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Tbilisi Subway Workers Strike, As New Antigovernment Protests Expected

Protest leader Zara Saralidze arrives outside the old parliament building Tbilisi on June 4 for a meeting with Prime Minister Giorgi Kvirikashvili.

TBILISI -- A subway workers' strike has slowed transport in the Georgian capital, where protesters demanding the government's resignation were gearing up for a fifth day of demonstrations.

All subway stations in Tbilisi were closed on June 4, and city authorities urged residents to use buses instead.

Tbilisi Mayor Kakha Kaladze apologized to citizens for the transportation problems and said there are no plans to meet the striking workers' demand for higher wages.

Police guard the entrance to the Chancellery building in Tbilisi on June 4.
Police guard the entrance to the Chancellery building in Tbilisi on June 4.

The strike came after four days of protests in central Tbilisi by demonstrators who say justice has not been done following the stabbing deaths of two teenagers in a brawl in December.

The Tbilisi City Court handed down prison sentences of 10 years and nine years for the two men convicted in the case -- one of murder and the other of attempted murder.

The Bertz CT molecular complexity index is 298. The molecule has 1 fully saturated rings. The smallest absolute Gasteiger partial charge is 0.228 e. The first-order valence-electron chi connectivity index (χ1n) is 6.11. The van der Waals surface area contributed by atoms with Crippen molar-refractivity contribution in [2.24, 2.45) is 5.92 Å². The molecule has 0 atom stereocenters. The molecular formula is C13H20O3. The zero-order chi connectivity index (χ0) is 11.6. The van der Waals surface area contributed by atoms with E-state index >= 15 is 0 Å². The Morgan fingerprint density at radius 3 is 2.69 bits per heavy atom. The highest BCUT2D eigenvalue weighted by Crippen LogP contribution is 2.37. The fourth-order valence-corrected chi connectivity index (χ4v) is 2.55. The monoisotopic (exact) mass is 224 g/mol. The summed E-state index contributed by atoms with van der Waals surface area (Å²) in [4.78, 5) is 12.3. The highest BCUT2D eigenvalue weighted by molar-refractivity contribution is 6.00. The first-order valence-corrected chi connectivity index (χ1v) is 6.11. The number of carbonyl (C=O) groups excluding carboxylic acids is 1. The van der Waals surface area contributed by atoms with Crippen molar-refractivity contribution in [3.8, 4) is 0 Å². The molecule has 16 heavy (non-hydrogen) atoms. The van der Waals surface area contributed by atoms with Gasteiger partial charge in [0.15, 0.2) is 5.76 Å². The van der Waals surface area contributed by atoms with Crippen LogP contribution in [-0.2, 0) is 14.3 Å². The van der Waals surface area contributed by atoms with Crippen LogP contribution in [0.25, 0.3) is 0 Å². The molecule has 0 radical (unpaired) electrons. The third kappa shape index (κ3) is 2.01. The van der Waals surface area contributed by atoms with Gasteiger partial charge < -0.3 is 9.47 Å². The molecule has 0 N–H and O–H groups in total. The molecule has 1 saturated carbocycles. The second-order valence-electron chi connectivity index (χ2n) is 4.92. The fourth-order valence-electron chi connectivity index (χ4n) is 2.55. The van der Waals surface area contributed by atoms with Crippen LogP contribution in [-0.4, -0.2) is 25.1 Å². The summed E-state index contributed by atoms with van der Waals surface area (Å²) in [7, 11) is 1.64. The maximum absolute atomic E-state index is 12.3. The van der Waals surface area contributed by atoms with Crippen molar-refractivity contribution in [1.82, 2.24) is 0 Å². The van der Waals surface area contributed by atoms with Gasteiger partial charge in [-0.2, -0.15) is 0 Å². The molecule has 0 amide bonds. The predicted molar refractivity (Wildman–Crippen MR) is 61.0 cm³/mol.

But protesters, including Zaza Saralidze, whose son was one of the victims, say they believe people other than the two defendants were responsible for the deaths and escaped punishment because their relatives worked in the Prosecutor-General's Office.

All subway stations were closed in Tbilisi on June 4.
All subway stations were closed in Tbilisi on June 4.

The demonstrations have tapped a vein of concern about what some Georgians say is corruption and an atmosphere of impunity in the South Caucasus country's ruling elite.

“I have promised my murdered child that every killer will be punished,” Saralidze told protesters late on June 3. He closed by shouting, “The system must be destroyed!"

Saralidze arrived outside government headquarters in central Tbilisi for an expected meeting with Prime Minister Giorgi Kvirikashvili in the afternoon on June 4, but it was not immediately clear whether the talks would take place.

Scores of police formed a perimeter blocking the entrance to the building.

Kvirikashvili issued a statement saying that he is ready to meet with the parents of the dead teenagers “but without the participation of politically engaged individuals," suggesting he wanted a one-on-one meeting.

Saralidze has said Kvilikashvili should meet with a group of people, not just himself.

On June 2, Saralidze called on “all Georgian political parties to join forces and to dismantle this system together."

Protesters originally called on chief prosecutor Irakli Shotadze to step down, but after Shotadze resigned, demonstrators increased their demands for the entire government to resign.

Demonstrations in sympathy with Saralidze have occurred elsewhere in the country, including the town of Gori, where inscriptions were scrawled on central streets and underground crossings, saying, "The killer is in the street" and "Where is justice?”

With reporting by Amos Chapple in Tbilisi